I started “Just Rick” to discuss What Matters Most To Me. I wanted to share with you a post on What Matters Most to a loyal reader of this blog and FindingRickshaw, and good friend, Varun. My favorite takeaway is that if you want to make change or create value or disrupt, you have to put in the hard work. It is rarely an immediate or overnight transformation.
I spend a lot of time thinking about my thoughts.
It’s a weird habit but an important one for me.
David Foster Wallace gave a commencement speech at Kenyon College. You can find it here. The point of the speech is that life in the real world is hard. And it is hard because it is boring and mundane and it invites, and practically begs, you to become lazy in how you approach living. You start to see things in a certain light and pretty soon it’s hard for you to be convinced that there is any other way to understand or explain the world. This stubbornness isn’t your fault. We’re practically wired that way. He describes it so eloquently:
Here is just one example of the total wrongness of something I tend to be automatically sure of: everything in my own immediate experience supports my deep belief that I am the absolute centre of the universe; the realest, most vivid and important person in existence. We rarely think about this sort of natural, basic self-centredness because it’s so socially repulsive. But it’s pretty much the same for all of us. It is our default setting, hard-wired into our boards at birth. Think about it: there is no experience you have had that you are not the absolute centre of. The world as you experience it is there in front of YOU or behind YOU, to the left or right of YOU, on YOUR TV or YOUR monitor. And so on. Other people’s thoughts and feelings have to be communicated to you somehow, but your own are so immediate, urgent, real.
Pretty gloomy for a commencement address, right?
But he says so much more and what he says has so much hope. Wallace says that the whole point of a liberal arts education is not to teach you how to think, but to teach you that you have control over how and what you think about — “It means being conscious and aware enough to choose what you pay attention to and to choose how you construct meaning from experience.” I think he’s asking that you take the time to observe the world around you and challenge yourself to view it from as many perspectives as possible. It’s that observation and challenging that keeps life fresh.
I think about this speech often; in fact, it’s the most important thing I’ve ever read (Omar from the Wire said, “A man’s gotta have a code.” His was not murdering anyone that pays taxes – only criminals and drug dealers. I think Wallace’s speech is my code. It’s aims at a decidedly lower target). If you’re starting a business or choosing a career or simply existing as a human being, I think its lessons can help you. The fact is that your personality and who you are (and by extension, everything you create) does not magically form itself – you have to be an active participant in it. You can’t just say “I’m open-minded” and magically be open-minded. Just saying that your business is “open” or “risk-taking,” doesn’t make it so. You have to go all in and commit yourself. That’s the only way.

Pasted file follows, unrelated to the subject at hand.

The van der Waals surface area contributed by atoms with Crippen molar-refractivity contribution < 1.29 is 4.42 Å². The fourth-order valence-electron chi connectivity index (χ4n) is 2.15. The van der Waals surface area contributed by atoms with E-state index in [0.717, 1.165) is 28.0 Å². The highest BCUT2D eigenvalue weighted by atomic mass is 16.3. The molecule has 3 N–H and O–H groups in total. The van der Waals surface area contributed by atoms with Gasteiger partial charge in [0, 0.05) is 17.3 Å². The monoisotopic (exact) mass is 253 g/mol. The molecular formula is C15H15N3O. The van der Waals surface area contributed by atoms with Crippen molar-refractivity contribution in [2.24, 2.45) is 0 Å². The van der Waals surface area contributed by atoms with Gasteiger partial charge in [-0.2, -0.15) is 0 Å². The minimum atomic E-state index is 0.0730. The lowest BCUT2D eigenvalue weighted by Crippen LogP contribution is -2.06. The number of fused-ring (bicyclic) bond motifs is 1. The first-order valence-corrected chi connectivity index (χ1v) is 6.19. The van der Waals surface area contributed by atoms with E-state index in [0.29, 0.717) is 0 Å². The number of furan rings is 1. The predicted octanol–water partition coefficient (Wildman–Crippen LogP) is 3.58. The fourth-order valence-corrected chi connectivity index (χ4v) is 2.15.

I also recently read a book called How Disruption Brought Order. Written by the head of TBWA\Chiat\Day (one of the most highly respected ad agencies in the world), it’s ostensibly a book about the creative strategy that the company has used to become successful. That strategy is Disruption. The quick explanation is that when asked to help position a brand, the company 1) identifies the existing conventions that have created the status quo (i.e. the existing wisdom), 2) comes up with an approach that can challenge those conventions, and implements that approach with 3) a clear vision of where they want the brand to go.
Reading about the concept, I realized that it stretches far beyond advertising. The author notes that you can have disruptive business models (Napster) and disruptive products (the iPod). But this is really a way of thinking. And it’s something that I’m going to try and embrace in my life too. I’ve started to give myself monthly challenges to break out of my normal routine (vegetarian in December, drink only water in January, wake up earlier and be productive in February, blog every day in April). But on a smaller level (and a more time consuming one), I’ve tried to be an active thinker about the people around me – it’s more time consuming and, like Wallace says, it’s a counter to the default setting of focusing on yourself. You have to force yourself to go against the natural instinct to coast along.
You have to think.
April 18, 2010